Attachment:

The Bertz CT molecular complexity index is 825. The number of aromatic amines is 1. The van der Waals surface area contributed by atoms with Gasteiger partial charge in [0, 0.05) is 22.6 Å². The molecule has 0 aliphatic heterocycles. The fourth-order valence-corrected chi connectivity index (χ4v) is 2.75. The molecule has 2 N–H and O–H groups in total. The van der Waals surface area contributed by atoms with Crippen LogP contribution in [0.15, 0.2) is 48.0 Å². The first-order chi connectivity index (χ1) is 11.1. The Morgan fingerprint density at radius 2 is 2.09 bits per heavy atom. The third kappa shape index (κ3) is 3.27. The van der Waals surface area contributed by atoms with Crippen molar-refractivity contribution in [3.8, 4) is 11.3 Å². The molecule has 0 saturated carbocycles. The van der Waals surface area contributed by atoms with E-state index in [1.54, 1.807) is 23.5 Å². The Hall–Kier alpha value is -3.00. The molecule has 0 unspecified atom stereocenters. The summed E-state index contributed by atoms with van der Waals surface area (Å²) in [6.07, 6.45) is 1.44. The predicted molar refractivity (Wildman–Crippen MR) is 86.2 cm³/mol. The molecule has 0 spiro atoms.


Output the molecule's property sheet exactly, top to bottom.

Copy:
The Bertz CT molecular complexity index is 825. The number of aromatic amines is 1. The van der Waals surface area contributed by atoms with Gasteiger partial charge in [0, 0.05) is 22.6 Å². The molecule has 0 aliphatic heterocycles. The fourth-order valence-corrected chi connectivity index (χ4v) is 2.75. The molecule has 2 N–H and O–H groups in total. The van der Waals surface area contributed by atoms with Crippen LogP contribution in [0.15, 0.2) is 48.0 Å². The first-order chi connectivity index (χ1) is 11.1. The Morgan fingerprint density at radius 2 is 2.09 bits per heavy atom. The third kappa shape index (κ3) is 3.27. The van der Waals surface area contributed by atoms with Crippen molar-refractivity contribution in [3.8, 4) is 11.3 Å². The molecule has 0 saturated carbocycles. The van der Waals surface area contributed by atoms with E-state index in [1.54, 1.807) is 23.5 Å². The Hall–Kier alpha value is -3.00. The molecule has 0 unspecified atom stereocenters. The summed E-state index contributed by atoms with van der Waals surface area (Å²) in [6.07, 6.45) is 1.44. The predicted molar refractivity (Wildman–Crippen MR) is 86.2 cm³/mol. The molecule has 0 spiro atoms.